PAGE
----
There had been no prior established case of bipolar illness in my family before 1985 when I was diagnosed. There was an isolated incident of an uncle who wanted to drop out of college and sail a boat around the world, though this incident was not widely discussed then or now. The uncle with the sailing fantasy never was treated for a mental illness though he continued and continues to be highly religious in his outlook and in his behaviors.
So, like for many families, this incident of bipolar illness was unprecedented at that time in February of 1985. Upon return from Ivy College my parents placed me in a local psychiatric hospital. Within a number of weeks from the episode on the runway of the airport near Ivy College, I was diagnosed with bipolar illness. This was about in July 1985. The relay of the diagnosis was less than spectacular. I was in session with the psychiatrist whose name for the sake of this text is Dr. Hamilton. At the end of the session Dr. Hamilton informed me that I was bipolar and left little to no time in the session to talk about what that meant or how it impacted me and my family.
As with any developmental story after being diagnosed, I had issues with my parents that would consume a portion of my therapy early on in the years following college. A lot of this therapy focused on the death of my older brother John who was an infant when he died of spinal meningitis. He would have been 2 years older than me. Through extended therapy in the early years, I pieced together memories that would allow me to see that much of my parents’ separation and divorce could be seen in the light of John’s early and tragic death. Few parents I learned survive in marriage the deaths of their children. And so it was with my parents. Once I understood more about John’s death and its impact on my parents I could begin to process my place in the family as “the replacement child” or not. This seemed to be a place in which my parents diverged.
My childhood appears to have been largely uneventful with the exception of this divorce, which included happy re-marriages for both parents. But as we have seen time and time again, that may not be the case. On the one hand, I later began to believe that these two second marriages provided me the opportunity to have two examples of working parents but with two very different sets of role models. My Dad and stepmother lived a very quiet life with few outside stimuli. My Dad was a minister yet he preferred to be working in the garden on his rose bushes rather than leading a congregation. This was probably due to the stress of stigma that at the time accompanied the divorce of a member “of the cloth.” My Mom and step-dad were both very involved career people and active in the church where our family attended. They married when I was 15. We had the typical turmoils of a mixed family particularly since there were four teens in the combined family. The remarriage was more difficult for my stepbrother and stepsister. Just months before they had been with their mother who was blind from diabetes as she was killed in a car collision. In hindsight, my parents agreed that this might have been handled differently.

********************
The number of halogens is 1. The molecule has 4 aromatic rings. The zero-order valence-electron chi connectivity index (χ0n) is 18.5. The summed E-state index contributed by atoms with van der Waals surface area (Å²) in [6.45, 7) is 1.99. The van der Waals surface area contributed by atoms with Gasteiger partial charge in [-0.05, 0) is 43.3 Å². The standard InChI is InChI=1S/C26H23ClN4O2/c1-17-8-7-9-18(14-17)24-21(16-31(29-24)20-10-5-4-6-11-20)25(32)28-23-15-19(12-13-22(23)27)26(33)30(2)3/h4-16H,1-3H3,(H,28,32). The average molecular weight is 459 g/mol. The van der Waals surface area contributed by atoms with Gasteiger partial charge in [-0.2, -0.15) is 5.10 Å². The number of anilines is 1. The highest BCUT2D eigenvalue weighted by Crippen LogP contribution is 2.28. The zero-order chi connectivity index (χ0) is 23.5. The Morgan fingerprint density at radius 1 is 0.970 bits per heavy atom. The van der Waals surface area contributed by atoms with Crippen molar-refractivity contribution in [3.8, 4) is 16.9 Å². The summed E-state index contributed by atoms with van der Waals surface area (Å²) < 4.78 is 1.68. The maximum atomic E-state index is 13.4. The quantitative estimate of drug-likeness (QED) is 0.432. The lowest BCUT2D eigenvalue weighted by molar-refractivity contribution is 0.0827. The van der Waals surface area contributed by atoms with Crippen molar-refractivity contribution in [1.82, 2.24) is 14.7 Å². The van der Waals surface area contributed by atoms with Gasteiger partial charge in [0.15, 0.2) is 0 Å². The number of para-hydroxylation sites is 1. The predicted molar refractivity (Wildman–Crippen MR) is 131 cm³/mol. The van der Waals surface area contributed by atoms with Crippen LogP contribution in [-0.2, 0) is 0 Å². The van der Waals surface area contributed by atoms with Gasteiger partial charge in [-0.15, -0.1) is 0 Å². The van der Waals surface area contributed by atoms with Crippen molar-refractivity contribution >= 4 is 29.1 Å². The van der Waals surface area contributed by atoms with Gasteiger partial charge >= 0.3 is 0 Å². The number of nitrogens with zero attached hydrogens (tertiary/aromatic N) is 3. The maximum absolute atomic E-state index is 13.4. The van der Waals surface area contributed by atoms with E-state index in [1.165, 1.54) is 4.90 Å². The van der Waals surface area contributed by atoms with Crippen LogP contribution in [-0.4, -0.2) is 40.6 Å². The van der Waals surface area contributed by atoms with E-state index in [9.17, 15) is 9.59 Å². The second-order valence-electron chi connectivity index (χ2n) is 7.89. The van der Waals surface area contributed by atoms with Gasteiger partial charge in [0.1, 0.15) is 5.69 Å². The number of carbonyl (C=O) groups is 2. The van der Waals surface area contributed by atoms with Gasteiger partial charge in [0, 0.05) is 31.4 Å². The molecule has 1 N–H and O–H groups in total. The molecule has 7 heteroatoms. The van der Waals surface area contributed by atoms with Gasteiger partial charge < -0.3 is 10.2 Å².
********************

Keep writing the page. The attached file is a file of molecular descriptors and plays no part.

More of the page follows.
What I am mostly trying to express about family is that my childhood originally seems to have relatively very little trauma or negligence or abuse. I was raised by caring parents whose marriage did not work out for reasons beyond my control and theirs. I continued to claim responsibility for that divorce well into my twenties as most adult children of divorce do. But overall, it appears at first blush that I had very little trauma compared to others with a similar diagnosis. Oftentimes, I tell myself I did not have a particularly difficult upbringing.
However, with the benefit and hindsight of a few more years of emotional work and discovery, I am coming to terms with the fact that I likely sustained substantial abuse at about the age of six. This abuse was likely at the hand of a neighbor. Regarding this potential abuse, I have deep pockets of black-out symptoms. I also recall certain images (not exactly memories) of sexual assault but they are very unclear and very murky. Abuse at the age of six remains relatively unexplored territory at this time and will continue to be a focus of work with my therapist going further.
(To be continued.)